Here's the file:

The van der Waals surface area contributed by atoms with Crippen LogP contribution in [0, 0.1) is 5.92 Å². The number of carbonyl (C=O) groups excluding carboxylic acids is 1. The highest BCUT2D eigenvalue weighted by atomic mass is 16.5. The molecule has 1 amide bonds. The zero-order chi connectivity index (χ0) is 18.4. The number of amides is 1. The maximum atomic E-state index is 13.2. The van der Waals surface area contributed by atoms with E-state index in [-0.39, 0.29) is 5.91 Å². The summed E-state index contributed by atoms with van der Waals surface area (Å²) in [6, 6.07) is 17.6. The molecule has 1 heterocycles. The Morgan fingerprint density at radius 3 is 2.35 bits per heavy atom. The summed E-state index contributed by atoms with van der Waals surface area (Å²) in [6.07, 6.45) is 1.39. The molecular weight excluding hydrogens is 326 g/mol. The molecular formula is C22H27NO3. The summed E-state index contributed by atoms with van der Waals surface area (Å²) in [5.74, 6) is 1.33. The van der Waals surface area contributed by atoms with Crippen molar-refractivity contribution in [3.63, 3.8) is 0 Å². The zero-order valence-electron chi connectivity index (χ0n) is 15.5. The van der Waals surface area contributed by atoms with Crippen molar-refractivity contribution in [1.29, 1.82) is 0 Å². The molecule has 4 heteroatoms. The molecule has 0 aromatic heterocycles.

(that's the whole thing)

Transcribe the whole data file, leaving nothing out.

The van der Waals surface area contributed by atoms with Crippen LogP contribution in [0, 0.1) is 5.92 Å². The number of carbonyl (C=O) groups excluding carboxylic acids is 1. The highest BCUT2D eigenvalue weighted by atomic mass is 16.5. The molecule has 1 amide bonds. The zero-order chi connectivity index (χ0) is 18.4. The number of amides is 1. The maximum atomic E-state index is 13.2. The van der Waals surface area contributed by atoms with E-state index in [-0.39, 0.29) is 5.91 Å². The summed E-state index contributed by atoms with van der Waals surface area (Å²) in [6, 6.07) is 17.6. The molecule has 1 heterocycles. The Morgan fingerprint density at radius 3 is 2.35 bits per heavy atom. The summed E-state index contributed by atoms with van der Waals surface area (Å²) in [6.07, 6.45) is 1.39. The molecular weight excluding hydrogens is 326 g/mol. The molecular formula is C22H27NO3. The summed E-state index contributed by atoms with van der Waals surface area (Å²) in [5.74, 6) is 1.33. The van der Waals surface area contributed by atoms with Crippen molar-refractivity contribution in [3.63, 3.8) is 0 Å². The zero-order valence-electron chi connectivity index (χ0n) is 15.5. The van der Waals surface area contributed by atoms with Crippen molar-refractivity contribution in [1.29, 1.82) is 0 Å². The molecule has 4 heteroatoms. The molecule has 0 aromatic heterocycles.